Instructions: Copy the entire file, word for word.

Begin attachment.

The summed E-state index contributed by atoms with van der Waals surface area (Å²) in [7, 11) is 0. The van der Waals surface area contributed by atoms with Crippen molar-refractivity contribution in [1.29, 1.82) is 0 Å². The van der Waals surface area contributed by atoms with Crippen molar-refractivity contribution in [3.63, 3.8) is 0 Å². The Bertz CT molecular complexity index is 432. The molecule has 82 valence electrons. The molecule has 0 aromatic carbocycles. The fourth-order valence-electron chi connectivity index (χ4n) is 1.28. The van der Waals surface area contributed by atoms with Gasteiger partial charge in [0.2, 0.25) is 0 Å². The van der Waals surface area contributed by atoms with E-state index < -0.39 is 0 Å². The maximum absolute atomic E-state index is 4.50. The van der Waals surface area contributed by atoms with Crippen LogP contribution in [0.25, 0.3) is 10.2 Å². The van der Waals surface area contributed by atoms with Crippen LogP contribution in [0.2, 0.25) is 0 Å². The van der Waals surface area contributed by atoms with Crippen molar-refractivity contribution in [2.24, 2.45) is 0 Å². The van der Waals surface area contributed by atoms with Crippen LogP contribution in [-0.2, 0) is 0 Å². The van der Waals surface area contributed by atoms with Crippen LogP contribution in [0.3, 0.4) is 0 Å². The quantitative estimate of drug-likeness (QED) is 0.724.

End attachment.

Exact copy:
The summed E-state index contributed by atoms with van der Waals surface area (Å²) in [7, 11) is 0. The van der Waals surface area contributed by atoms with Crippen molar-refractivity contribution in [1.29, 1.82) is 0 Å². The van der Waals surface area contributed by atoms with Crippen molar-refractivity contribution in [3.63, 3.8) is 0 Å². The Bertz CT molecular complexity index is 432. The molecule has 82 valence electrons. The molecule has 0 aromatic carbocycles. The fourth-order valence-electron chi connectivity index (χ4n) is 1.28. The van der Waals surface area contributed by atoms with Gasteiger partial charge in [0.2, 0.25) is 0 Å². The van der Waals surface area contributed by atoms with E-state index < -0.39 is 0 Å². The maximum absolute atomic E-state index is 4.50. The van der Waals surface area contributed by atoms with Crippen LogP contribution in [0.25, 0.3) is 10.2 Å². The van der Waals surface area contributed by atoms with Crippen LogP contribution in [0.2, 0.25) is 0 Å². The van der Waals surface area contributed by atoms with Crippen molar-refractivity contribution in [2.24, 2.45) is 0 Å². The van der Waals surface area contributed by atoms with Crippen LogP contribution in [-0.2, 0) is 0 Å². The van der Waals surface area contributed by atoms with Crippen LogP contribution in [0.3, 0.4) is 0 Å². The quantitative estimate of drug-likeness (QED) is 0.724.